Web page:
Global warming made sea levels FALL in 2010 and 2011
For an 18-month period beginning in 2010, the oceans mysteriously dropped by about seven millimeters.
Using a combination of satellite instruments and other tools, the new study finds that the picture in 2010-11 was uniquely complex.
In addition to La Nina, a rare combination of two other semi-cyclic climate modes came together. They drove such large amounts of rain over Australia that the continent received almost one foot (300 millimeters) of rain more than average.
The initial effects of La Niña were to cool surface waters in the eastern Pacific Ocean and push moisture to the west.
A climate pattern known as the Southern Annular Mode then coaxed the moisture into Australia's interior, causing widespread flooding across the continent.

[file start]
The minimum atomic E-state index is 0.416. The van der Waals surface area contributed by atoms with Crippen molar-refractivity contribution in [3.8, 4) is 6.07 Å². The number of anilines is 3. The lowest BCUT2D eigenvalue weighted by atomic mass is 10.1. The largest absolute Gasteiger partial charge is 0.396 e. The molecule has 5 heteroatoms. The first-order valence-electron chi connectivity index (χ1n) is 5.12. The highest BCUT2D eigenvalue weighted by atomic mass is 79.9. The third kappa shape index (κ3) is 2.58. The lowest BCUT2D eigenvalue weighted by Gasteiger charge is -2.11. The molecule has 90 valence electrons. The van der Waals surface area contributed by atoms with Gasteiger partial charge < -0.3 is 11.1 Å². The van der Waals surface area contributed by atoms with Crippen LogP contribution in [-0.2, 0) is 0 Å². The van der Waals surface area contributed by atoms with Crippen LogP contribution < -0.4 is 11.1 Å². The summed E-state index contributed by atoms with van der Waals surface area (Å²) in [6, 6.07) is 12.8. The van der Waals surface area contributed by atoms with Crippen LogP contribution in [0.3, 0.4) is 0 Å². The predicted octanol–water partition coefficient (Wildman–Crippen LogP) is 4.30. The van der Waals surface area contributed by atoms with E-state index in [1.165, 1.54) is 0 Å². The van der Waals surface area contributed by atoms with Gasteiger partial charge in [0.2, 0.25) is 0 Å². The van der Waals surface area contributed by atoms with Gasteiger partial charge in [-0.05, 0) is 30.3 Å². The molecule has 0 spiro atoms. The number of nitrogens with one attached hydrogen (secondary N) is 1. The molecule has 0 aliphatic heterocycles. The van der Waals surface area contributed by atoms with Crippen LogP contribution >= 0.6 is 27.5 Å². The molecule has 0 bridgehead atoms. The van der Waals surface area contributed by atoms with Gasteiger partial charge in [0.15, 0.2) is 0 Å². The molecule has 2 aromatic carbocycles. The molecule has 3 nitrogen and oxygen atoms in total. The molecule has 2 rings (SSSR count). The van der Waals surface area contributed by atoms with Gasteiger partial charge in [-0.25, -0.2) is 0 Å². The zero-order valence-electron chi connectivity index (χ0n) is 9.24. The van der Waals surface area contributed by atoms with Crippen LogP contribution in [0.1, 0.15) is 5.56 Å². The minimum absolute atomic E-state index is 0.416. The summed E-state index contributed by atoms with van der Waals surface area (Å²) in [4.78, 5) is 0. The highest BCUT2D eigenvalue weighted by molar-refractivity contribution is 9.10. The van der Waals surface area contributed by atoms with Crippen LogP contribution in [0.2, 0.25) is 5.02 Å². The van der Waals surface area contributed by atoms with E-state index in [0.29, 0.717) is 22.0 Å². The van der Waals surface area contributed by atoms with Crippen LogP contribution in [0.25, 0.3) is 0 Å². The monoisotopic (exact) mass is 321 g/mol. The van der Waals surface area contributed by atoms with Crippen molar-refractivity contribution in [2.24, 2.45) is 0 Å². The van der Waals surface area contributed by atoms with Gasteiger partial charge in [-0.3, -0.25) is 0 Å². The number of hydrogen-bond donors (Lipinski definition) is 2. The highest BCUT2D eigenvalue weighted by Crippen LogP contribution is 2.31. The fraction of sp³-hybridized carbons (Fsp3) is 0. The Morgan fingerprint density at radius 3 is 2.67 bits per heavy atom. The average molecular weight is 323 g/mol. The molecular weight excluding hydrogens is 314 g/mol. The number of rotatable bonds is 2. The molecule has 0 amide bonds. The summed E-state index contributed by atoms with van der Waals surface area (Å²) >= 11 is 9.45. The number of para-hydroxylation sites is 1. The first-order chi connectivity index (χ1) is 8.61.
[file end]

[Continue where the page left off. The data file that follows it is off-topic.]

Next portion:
Later in the event, high levels of moisture from the Indian Ocean driven by what's known as the Indian Ocean Dipole collided with La Niña-borne moisture in the Pacific, pushing even more moisture into the continent's interior.
These influences spurred one of the wettest periods in Australia's recorded history.
The quintessential Australian climatic pattern of intense droughts and flooding rains will still be with us in the future. But the added risks associated with climate change make it even more important that we plan and act on a careful analysis of the risks that climate variability and climate change together bring.
The magnitude of these risks ultimately depends on the effectiveness of global emission reduction efforts, including by Australia. The transition to a clean energy economy, which is gathering speed in many parts of the world, gives us great hope that we can minimise these potential risks.